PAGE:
Help me debrief and evaluate my first non-arena ride? - Page 2 - The Horse Forum
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post #11 of 23 Old 03-28-2016, 12:33 AM
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Originally Posted by Folly View Post
I'm really quite smitten with her, but am almost afraid of jinxing it... so am afraid to really relax and just enjoy her.
All in all I'd say it sounds like you had a good ride with your mare. Really the only thing that stood out to me was her not wanting to stand still when you stopped during the ride and the above quote could have played a part in that. Some horses are more sensitive than others to the vibes that are coming from their rider.

I like to concentrate on what they are doing right and deal with what they are doing wrong as calmly and mildly as possible when it happens instead of expecting it to happen. For instance when grooming or out riding and you want them to stand still my first correction is a soft verbal "whoa" followed by "good girl/boy" if they mind. The next step up is the "whoa" along with a lead or rein cue with immediate release of pressure. They keep dancing and the pressure last longer until they stand still with the release coming the second their feet stop moving and the "good girl/boy" the second you feel their muscles relax.

Don't get frustrated with them if it takes a while for them to pick it up. Sometimes a horse that is already trained with another method takes a little longer to pick up new ways than a horse that is trained this way from the beginning but once they get the idea of what you're wanting and figure out you aren't going to put them through some big ordeal you can just feel them relax their whole body.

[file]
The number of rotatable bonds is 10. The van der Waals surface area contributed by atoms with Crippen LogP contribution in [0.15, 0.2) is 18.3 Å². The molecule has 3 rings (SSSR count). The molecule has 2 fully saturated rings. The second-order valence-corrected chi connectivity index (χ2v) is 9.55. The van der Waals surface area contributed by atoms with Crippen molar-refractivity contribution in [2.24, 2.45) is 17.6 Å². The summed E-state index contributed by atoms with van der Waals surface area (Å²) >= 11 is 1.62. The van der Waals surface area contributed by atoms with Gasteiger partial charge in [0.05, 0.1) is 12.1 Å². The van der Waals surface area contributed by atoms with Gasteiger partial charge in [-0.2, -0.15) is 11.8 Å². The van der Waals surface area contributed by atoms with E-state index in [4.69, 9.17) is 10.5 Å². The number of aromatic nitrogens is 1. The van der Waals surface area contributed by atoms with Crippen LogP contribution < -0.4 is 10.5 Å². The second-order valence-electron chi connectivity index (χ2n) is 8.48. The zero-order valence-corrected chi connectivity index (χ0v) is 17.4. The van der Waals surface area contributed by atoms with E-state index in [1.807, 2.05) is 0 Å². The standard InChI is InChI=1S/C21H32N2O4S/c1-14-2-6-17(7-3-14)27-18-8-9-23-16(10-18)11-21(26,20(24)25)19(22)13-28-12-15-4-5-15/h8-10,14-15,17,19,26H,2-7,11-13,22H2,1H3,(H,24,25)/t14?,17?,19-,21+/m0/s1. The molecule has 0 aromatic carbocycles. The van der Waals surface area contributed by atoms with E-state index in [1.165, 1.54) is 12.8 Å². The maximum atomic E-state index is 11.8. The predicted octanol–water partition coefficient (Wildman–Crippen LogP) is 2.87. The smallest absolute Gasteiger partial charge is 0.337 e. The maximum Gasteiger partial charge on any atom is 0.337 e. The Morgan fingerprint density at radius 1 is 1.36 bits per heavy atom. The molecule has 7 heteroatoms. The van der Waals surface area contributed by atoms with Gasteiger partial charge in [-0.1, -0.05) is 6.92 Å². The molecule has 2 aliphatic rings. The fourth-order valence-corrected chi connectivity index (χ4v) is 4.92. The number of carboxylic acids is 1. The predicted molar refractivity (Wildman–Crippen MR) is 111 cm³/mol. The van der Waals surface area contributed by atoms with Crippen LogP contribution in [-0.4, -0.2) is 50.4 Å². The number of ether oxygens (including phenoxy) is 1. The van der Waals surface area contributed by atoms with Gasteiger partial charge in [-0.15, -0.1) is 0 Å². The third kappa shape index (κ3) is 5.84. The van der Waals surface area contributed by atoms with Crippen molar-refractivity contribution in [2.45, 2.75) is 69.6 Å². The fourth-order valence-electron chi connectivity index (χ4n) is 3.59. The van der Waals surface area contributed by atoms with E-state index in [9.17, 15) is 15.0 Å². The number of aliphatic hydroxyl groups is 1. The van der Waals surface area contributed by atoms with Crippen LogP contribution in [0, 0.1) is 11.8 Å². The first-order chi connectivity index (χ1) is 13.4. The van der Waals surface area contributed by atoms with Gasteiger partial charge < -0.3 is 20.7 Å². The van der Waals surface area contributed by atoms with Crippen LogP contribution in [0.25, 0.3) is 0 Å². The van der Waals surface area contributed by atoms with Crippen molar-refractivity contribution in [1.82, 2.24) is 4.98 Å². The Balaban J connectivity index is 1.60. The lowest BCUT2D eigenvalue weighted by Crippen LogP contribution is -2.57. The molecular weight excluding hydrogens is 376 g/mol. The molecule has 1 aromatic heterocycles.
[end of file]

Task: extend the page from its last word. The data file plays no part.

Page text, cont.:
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post #12 of 23 Old 03-28-2016, 02:46 AM
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No major issues that i can see either. I don't mind a horse that walks out, and won't hold a good walker in, just to match the walk of a slower horse. BUT, that walk has to be on a loose rein, versus leaning on the bit, or jigging.
I also want a horse to stop, and stand on a loose rein, when asked to. Many people skip this part of training, or working on it on a regular basis. I will often, during a riding session, just tell my horse to 'whoa', then give my horse slack reins, and expect that horse not to try moving off until asked, or fidgeting,
On trail rides, horses are usually eager to keep moving, yet there are times I will ask my horse to stop, place my reins on the horse's neck, and then take a picture, without getting off
These are just little things to work on, but you had a successful first ride out, the horse sounds sensible, so a win/win situation

For a horse that won't stand, I will correct them with my legs more than with my hands, and don't try to hold them with my reins, but instead, after that correction, give them a chance to do the right thing, and that is to stand there on a loose rein, until told otherwise